Introduction

Lymphatic filariasis (LF) or elephantiasis is a mosquito-borne disease caused by infection with filarial parasites Wuchereria bancrofti, Brugia malayi or Brugia timori. The disease affects poor and marginalised communities leading to disability and disfigurement manifested as hydrocoele, adeno-lymphangitis and lymphoedema [1]. LF leads to diminished productivity, reduced life expectancy and perpetuation of poverty. In 2000, the Global Programme to Eliminate LF was launched and a Global Alliance was established to help endemic countries interrupt transmission and alleviate/prevent related disability [2]. The main strategy to interrupt LF transmission has been annual mass drug administration (MDA) to eligible persons in endemic areas. Exclusion criteria include children under 5 years of age (less than 90cm tall), pregnant women and those that are less than two-weeks post-partum, the very old and the very frail. To be effective, MDA must achieve 100% geographic coverage of endemic areas and ≥65% epidemiological coverage of at-risk populations or ≥80% programmatic coverage of targeted eligible populations (which excludes those not eligible for MDA). World Health Organization (WHO) recommends that 5–6 rounds of effective annual MDA be conducted to eliminate LF transmission [3]. However, in practice this has been insufficient in many endemic countries where pockets of hotspots persist even after 10 or more rounds [4].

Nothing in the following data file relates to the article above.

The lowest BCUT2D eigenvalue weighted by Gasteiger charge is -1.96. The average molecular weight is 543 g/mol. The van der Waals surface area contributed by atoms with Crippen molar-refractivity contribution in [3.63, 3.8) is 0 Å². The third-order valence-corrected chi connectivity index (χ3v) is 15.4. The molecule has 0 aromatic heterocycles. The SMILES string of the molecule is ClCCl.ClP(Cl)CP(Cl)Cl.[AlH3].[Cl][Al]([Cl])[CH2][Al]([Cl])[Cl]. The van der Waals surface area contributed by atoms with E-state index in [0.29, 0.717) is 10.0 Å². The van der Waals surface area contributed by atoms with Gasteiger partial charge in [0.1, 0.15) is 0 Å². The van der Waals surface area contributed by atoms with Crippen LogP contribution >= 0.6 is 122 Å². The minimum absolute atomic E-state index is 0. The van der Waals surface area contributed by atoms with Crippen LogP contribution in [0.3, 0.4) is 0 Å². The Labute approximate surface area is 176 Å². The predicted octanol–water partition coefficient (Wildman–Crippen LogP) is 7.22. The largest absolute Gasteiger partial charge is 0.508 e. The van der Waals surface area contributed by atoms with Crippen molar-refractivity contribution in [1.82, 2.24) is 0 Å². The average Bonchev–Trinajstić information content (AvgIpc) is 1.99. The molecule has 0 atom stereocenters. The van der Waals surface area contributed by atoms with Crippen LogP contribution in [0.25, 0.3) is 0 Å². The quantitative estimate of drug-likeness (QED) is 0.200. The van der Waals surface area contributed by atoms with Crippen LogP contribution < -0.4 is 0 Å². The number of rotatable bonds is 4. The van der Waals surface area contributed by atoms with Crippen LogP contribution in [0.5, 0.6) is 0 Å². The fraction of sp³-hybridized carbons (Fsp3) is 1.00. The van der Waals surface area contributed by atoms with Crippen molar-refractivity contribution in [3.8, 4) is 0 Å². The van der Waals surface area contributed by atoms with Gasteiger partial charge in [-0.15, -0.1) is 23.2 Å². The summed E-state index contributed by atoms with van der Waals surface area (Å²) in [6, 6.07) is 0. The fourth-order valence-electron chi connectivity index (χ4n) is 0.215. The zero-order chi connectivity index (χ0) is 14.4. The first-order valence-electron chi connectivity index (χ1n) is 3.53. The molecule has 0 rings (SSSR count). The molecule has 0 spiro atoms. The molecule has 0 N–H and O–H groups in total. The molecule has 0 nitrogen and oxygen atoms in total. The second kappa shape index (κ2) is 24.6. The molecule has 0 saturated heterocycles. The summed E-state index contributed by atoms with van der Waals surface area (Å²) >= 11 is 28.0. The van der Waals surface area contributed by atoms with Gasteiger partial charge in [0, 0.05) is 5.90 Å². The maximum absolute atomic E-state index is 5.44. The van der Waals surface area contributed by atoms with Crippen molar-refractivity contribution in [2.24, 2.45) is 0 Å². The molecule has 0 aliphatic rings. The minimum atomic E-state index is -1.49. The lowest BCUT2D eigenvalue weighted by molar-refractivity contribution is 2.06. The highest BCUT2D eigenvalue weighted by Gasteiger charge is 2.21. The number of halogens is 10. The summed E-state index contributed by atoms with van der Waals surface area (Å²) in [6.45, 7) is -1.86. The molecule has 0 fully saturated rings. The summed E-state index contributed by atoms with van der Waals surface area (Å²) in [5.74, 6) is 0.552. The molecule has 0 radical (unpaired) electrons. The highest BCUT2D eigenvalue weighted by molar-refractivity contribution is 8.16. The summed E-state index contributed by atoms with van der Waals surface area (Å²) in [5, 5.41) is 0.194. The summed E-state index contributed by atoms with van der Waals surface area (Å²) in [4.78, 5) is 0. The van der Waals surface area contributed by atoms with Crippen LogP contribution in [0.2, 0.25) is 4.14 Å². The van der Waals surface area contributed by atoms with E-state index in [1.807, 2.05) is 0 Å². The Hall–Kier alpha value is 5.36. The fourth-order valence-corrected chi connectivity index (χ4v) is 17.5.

It was estimated that LF infected 120 million people in 73 countries with 44 million persons having clinical manifestations [5]. By 2018, 24 LF endemic countries (of 73) no longer required MDA and were conducting post-MDA surveillance and global estimation of people requiring LF MDA dropped from 1.4 billion in 2011 to 893 million in 2018 [6].